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  • Jeffrey Buras

Taking Your Presentations to Social Media

Extension educators have been using social media in really creative ways to share the events they are hosting and promote their great work. Social media can also be a valuable educational tool: as a way to share your content with clients.


It’s possible to take your existing content and plans of work, and extend them into social media educational campaigns. You can use a few strategies to convert your educational outreach work into social media, such as working from your slide decks to find smaller bits of information, thinking of how a single image and a few lines of text could teach your audience, and recording simple headshot-videos of yourself to share your information.


When creating content for an educational social media campaign, you should work to make your posts:


  • Direct: Get to the point right away. Share the most important information right up front, in the clearest way possible. There’s no need for introductions, qualifications, branding, or other superfluous information.


  • Concise: Distill your point into small, easy to understand nuggets of information. Simplify, simplify, simplify. If your point can’t be made quickly, consider breaking it apart into a series of smaller individual points.


  • Appealing: Catch people’s attention, and set yourself apart from the flood of information in a feed. You could do this through an eye-catching visual, a bold statement, or some other surprising element.


Particularly for educational purposes, your social media posts can also be enticing and lead viewers to a place where they can learn more. Direct them to a web page, a written guide, a video, a book, an event sign up page, or some other destination where you can harvest their attention from that seed you planted on social media.


But how do you actually make that happen? Here’s how!


Steps for making social media:


  1. Review existing materials Collect any current presentations, handouts, or guides on the topic at hand.

  2. Identify individual points of interest Find any practical tips or applicable knowledge that can stand on their own, without much context.

  3. Simplify ideas and concepts Workshop your ideas so that they can be delivered easily and succinctly. Experiment with different words, visual aids, and presentation until you feel your point is made without too much extra fluff. Pass it by someone else in your target audience to see if they get the point.

  4. Package the information Present ideas in a way that plays to your strengths. Are you better at public speaking, graphic design, writing, or video production? Find the format that works best for your skills.

  5. Publish consistently Social media is a game of persistence. It’s a marathon, not a sprint. It takes time for your audience to find you.

  6. Interact with others Find ways to engage on social media to develop mutually beneficial relationships. You can re-share content from other creators (with credit), comment on posts, answer questions, tag others, collaborate on posts, etc. This helps make your own content more visible.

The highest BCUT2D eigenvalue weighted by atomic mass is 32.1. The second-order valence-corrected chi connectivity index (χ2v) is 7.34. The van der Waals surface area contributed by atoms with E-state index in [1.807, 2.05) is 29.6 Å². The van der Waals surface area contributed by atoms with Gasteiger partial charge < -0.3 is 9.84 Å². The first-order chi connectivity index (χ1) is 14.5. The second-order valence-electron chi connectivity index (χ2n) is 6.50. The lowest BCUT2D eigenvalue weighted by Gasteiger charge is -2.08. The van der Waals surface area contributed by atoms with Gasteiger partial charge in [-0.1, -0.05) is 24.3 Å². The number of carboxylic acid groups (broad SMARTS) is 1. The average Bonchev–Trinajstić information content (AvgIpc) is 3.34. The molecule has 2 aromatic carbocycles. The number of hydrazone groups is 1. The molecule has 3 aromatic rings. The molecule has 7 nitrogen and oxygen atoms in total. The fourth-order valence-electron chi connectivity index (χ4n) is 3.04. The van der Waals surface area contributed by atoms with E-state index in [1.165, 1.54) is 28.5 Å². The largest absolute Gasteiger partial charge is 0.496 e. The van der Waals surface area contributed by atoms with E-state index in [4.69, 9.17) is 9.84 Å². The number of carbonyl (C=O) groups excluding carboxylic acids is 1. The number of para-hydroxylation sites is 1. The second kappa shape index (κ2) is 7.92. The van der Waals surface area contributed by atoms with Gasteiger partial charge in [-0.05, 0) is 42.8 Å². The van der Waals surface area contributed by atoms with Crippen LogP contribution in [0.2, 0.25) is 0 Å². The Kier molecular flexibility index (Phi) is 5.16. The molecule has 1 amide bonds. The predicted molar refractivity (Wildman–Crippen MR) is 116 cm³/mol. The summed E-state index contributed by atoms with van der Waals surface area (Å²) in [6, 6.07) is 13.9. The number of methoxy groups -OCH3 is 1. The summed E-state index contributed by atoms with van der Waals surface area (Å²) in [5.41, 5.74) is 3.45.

What this Can Look Like: One Extension Specialist’s Educational Campaign


With a growing need for mental health resources in a post-pandemic world, we used these steps to create a campaign that delivers mental health resources in a social media-friendly format. Here’s how:


Extension family and child development specialist Dr. Karim Martinez gives in-person and online training to help people to manage their mental health. She has a suite of powerpoint presentations to go with it.


A slide from a presentation about mental health. There is a red, blue, and green venn diagram showing physical, mental, and emotional health. On screen text reads: Resiliency, Ability to recover quickly from or adjust easily to difficulties, Ability to become strong, healthy, or successful again after something bad happends, Ability to adjust, Ability to Recover, The need to Toughen / Strengthen. Right hand side of screen text reads: The world breaks everyone and afterward many are strong at the broken places. - Ernest Hemingway
One of many slides from an existing presentation about mental health

Dr. Martinez went through her presentations and selected key topics (choosing the most practical tips) using the criteria of “direct, concise, and appealing.” From her own experience talking about these topics during presentations, she wrote some basic scripts for delivering these ideas. We practiced and workshopped the scripts until Dr. Martinez was comfortable speaking about them on-camera. Over the course of a few days, we made short “talking head” videos appropriate for TikTok or Instagram Reels. In addition to videos, we created infographics using Canva that deliver the same points in a different format.




Using social media scheduling tools, new videos and infographics show every week on Facebook, Instagram, and TikTok. We also partnered with NMDA and the NM Farm and Livestock Bureau to re-share this content, and tagged these posts with the accounts of supporting partners.





This campaign for mental health serves as a model for how campaigns can be created and delivered for educational purposes. As social media formats and trends continue to evolve, these practices may change, so I encourage you to explore new ways of creating content. If you have questions about this process, please feel free to contact me anytime! Jeffrey Buras

buras@nmsu.edu

575-646-1173


Written By: Jeffrey Buras, Social Media Specialist


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